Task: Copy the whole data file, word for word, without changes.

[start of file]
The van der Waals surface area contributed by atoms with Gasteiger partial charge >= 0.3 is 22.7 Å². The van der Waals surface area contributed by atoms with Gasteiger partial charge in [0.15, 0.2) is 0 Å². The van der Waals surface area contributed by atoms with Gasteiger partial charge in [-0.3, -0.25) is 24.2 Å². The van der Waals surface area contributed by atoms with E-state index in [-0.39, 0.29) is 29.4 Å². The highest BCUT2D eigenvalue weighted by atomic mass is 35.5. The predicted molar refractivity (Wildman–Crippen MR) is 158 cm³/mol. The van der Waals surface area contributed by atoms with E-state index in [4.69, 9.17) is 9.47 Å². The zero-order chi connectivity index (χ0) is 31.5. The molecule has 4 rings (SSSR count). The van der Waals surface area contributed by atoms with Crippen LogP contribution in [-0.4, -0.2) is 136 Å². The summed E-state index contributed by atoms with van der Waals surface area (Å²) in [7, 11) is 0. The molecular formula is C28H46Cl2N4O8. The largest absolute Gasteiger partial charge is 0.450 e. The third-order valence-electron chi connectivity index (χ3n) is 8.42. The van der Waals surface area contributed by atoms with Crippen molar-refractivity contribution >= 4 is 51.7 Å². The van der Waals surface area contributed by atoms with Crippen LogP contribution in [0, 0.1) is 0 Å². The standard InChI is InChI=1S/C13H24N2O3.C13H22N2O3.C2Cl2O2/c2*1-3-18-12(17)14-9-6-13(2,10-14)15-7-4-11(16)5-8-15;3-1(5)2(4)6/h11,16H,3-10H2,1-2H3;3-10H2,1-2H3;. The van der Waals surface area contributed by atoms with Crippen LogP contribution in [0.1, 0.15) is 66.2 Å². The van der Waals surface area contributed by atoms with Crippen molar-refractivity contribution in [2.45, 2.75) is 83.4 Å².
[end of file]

The van der Waals surface area contributed by atoms with Gasteiger partial charge >= 0.3 is 22.7 Å². The van der Waals surface area contributed by atoms with Gasteiger partial charge in [0.15, 0.2) is 0 Å². The van der Waals surface area contributed by atoms with Gasteiger partial charge in [-0.3, -0.25) is 24.2 Å². The van der Waals surface area contributed by atoms with E-state index in [-0.39, 0.29) is 29.4 Å². The highest BCUT2D eigenvalue weighted by atomic mass is 35.5. The predicted molar refractivity (Wildman–Crippen MR) is 158 cm³/mol. The van der Waals surface area contributed by atoms with E-state index in [4.69, 9.17) is 9.47 Å². The zero-order chi connectivity index (χ0) is 31.5. The molecule has 4 rings (SSSR count). The van der Waals surface area contributed by atoms with Crippen LogP contribution in [-0.4, -0.2) is 136 Å². The summed E-state index contributed by atoms with van der Waals surface area (Å²) in [7, 11) is 0. The molecular formula is C28H46Cl2N4O8. The largest absolute Gasteiger partial charge is 0.450 e. The third-order valence-electron chi connectivity index (χ3n) is 8.42. The van der Waals surface area contributed by atoms with Crippen molar-refractivity contribution >= 4 is 51.7 Å². The van der Waals surface area contributed by atoms with Crippen LogP contribution in [0, 0.1) is 0 Å². The standard InChI is InChI=1S/C13H24N2O3.C13H22N2O3.C2Cl2O2/c2*1-3-18-12(17)14-9-6-13(2,10-14)15-7-4-11(16)5-8-15;3-1(5)2(4)6/h11,16H,3-10H2,1-2H3;3-10H2,1-2H3;. The van der Waals surface area contributed by atoms with Crippen LogP contribution in [0.1, 0.15) is 66.2 Å². The van der Waals surface area contributed by atoms with Crippen molar-refractivity contribution in [2.45, 2.75) is 83.4 Å².